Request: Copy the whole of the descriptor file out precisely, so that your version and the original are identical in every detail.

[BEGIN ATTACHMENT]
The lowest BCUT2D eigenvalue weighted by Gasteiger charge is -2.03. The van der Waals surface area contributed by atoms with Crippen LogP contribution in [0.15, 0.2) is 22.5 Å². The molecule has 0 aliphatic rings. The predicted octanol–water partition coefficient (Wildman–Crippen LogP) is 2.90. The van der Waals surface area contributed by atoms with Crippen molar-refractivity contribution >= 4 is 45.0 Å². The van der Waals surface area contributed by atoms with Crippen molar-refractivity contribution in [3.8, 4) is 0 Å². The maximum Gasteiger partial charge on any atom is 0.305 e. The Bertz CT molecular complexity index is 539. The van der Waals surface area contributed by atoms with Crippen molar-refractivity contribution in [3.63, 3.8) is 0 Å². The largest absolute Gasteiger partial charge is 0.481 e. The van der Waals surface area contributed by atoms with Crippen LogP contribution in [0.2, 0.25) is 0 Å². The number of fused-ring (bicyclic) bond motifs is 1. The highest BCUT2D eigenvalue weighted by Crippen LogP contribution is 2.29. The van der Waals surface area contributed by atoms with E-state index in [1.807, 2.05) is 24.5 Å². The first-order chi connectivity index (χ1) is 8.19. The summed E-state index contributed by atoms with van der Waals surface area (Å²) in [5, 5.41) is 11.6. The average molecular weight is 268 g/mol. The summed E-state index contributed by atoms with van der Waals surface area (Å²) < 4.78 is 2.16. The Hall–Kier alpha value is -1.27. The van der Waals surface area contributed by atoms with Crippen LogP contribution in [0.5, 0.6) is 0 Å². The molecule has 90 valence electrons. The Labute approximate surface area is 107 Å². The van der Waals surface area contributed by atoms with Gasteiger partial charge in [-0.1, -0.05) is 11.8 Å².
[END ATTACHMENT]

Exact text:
The lowest BCUT2D eigenvalue weighted by Gasteiger charge is -2.03. The van der Waals surface area contributed by atoms with Crippen LogP contribution in [0.15, 0.2) is 22.5 Å². The molecule has 0 aliphatic rings. The predicted octanol–water partition coefficient (Wildman–Crippen LogP) is 2.90. The van der Waals surface area contributed by atoms with Crippen molar-refractivity contribution >= 4 is 45.0 Å². The van der Waals surface area contributed by atoms with Crippen molar-refractivity contribution in [3.8, 4) is 0 Å². The maximum Gasteiger partial charge on any atom is 0.305 e. The Bertz CT molecular complexity index is 539. The van der Waals surface area contributed by atoms with Crippen molar-refractivity contribution in [3.63, 3.8) is 0 Å². The largest absolute Gasteiger partial charge is 0.481 e. The van der Waals surface area contributed by atoms with Crippen LogP contribution in [0.2, 0.25) is 0 Å². The number of fused-ring (bicyclic) bond motifs is 1. The highest BCUT2D eigenvalue weighted by Crippen LogP contribution is 2.29. The van der Waals surface area contributed by atoms with E-state index in [1.807, 2.05) is 24.5 Å². The first-order chi connectivity index (χ1) is 8.19. The summed E-state index contributed by atoms with van der Waals surface area (Å²) in [5, 5.41) is 11.6. The average molecular weight is 268 g/mol. The summed E-state index contributed by atoms with van der Waals surface area (Å²) < 4.78 is 2.16. The Hall–Kier alpha value is -1.27. The van der Waals surface area contributed by atoms with Crippen LogP contribution in [0.5, 0.6) is 0 Å². The molecule has 90 valence electrons. The Labute approximate surface area is 107 Å². The van der Waals surface area contributed by atoms with Gasteiger partial charge in [-0.1, -0.05) is 11.8 Å².